0713-0725 hrs  Air raid alert for an enemy HE 111 aircraft which approaches the Island from the north west at low altitude and machine-guns Sunderland flying boats in St Paul’s Bay. It heads southwards over the Island and drops bombs some distance out to sea off Delimara.  The raider is engaged by small arms and heavy anti-aircraft fire; no claims.  Malta fighters are scrambled; no results.

1710-1800 hrs Air raid alert for large formations totaling 60 enemy bombers and 40 escorting fighters approaching from the north. They fly eastwards along the north coast, turn south and cross the coast, dive-bombing Hal Far aerodrome in two waves, badly damaging hangars, Naval stores and other buildings.  Four aircraft (Swordfish, Seals and a Gladiator) are burned out and two more Gladiators and two Fulmars are damaged and temporarily unserviceable.  The runway is badly cratered and will be unserviceable for 36-48 hours.  One infantry post of 2nd Bn Devonshire Regt is circled by 26 high explosive and anti-personnel bombs landing within 60 yards.  Kalafrana is also attacked, causing slight damage to buildings and one Sunderland aircraft.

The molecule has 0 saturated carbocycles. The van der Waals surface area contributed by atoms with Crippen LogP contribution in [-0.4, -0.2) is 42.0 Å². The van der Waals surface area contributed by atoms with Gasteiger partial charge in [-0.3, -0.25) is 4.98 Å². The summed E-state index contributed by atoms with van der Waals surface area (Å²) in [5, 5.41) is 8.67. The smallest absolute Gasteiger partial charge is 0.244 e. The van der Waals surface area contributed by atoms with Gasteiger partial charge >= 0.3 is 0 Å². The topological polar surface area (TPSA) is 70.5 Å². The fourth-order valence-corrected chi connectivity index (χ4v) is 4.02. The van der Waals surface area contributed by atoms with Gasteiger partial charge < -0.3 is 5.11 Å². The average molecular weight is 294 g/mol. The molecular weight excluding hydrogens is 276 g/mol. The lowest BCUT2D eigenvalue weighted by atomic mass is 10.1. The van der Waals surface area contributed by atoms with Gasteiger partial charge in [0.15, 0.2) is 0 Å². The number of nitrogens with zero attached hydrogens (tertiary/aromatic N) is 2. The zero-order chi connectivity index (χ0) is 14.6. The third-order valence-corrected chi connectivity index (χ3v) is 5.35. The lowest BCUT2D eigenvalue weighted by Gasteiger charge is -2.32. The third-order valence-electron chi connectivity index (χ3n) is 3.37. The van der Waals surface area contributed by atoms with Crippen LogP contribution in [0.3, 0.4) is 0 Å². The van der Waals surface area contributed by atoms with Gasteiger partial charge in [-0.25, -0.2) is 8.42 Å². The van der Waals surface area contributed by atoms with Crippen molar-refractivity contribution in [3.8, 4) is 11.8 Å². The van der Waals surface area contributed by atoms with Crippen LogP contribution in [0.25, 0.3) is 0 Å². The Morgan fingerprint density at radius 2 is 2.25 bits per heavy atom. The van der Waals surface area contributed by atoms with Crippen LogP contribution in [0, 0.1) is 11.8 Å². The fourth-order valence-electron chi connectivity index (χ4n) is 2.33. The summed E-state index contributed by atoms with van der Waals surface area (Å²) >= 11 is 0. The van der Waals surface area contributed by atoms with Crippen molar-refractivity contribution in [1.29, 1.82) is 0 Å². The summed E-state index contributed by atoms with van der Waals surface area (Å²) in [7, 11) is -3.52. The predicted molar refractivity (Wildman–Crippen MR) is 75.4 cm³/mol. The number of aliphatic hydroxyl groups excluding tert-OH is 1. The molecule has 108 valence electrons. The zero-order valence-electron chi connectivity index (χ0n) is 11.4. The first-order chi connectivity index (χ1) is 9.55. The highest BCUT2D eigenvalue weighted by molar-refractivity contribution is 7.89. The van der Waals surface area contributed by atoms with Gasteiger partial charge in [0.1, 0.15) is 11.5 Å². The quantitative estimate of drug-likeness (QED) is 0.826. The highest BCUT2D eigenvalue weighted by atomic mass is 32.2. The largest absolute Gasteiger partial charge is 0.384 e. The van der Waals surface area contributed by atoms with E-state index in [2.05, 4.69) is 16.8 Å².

Anti-aircraft guns fire a fixed-height barrage at 2500-3000 feet with marked success, destroying nine raiders and damaging at least four more. Malta fighters are scrambled.  One Hurricane flies through the anti-aircraft barrage to attack an enemy bomber over Luqa aerodrome.  The bomber is seen to lose height as it retreats towards the coast.  Three Hurricanes launch a further attack and the bomber crashes in the direction of Marsaxlokk Bay.  Fighters destroy a total of seven raiders, plus another probable, and damage three.  One Hurricane and its pilot are lost in combat.    

Military casualties  Sergeant Charles White Macdougal, Pilot, 811002, Royal Air Force (Aux), 261 Squadron.

OPERATIONS REPORTS WEDNESDAY 5 MARCH 1941

ROYAL NAVY  As a result of air reconnaissance of the approaches to Tripoli it was decided to sail Upright and Utmost at once for offensive patrols on the Tripoli convoy routes. Truant also sailed for coastal patrol in the Gulf of Sirte.

AIR HQ 0735 hrs  Maryland photoreconnaissance of Tripoli (prior to intended operations tonight by 80 Fleet Air Arm Squadron), and Mellaha.  Sgt Morton, 228 Squadron, awarded the DFM.

LUQA 69 Squadron Photoreconnaissance Tripoli and Mellaha aerodrome.

FORTRESS ROYAL ENGINEERS  Bomb Disposal UXB reported 1; dealt with 1 (1000kg).

(1) The Road to Rome, Philo Pullicino, mpi Publishing, 2012

 

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Posted by on March 5, 2016 in 1941, March 1941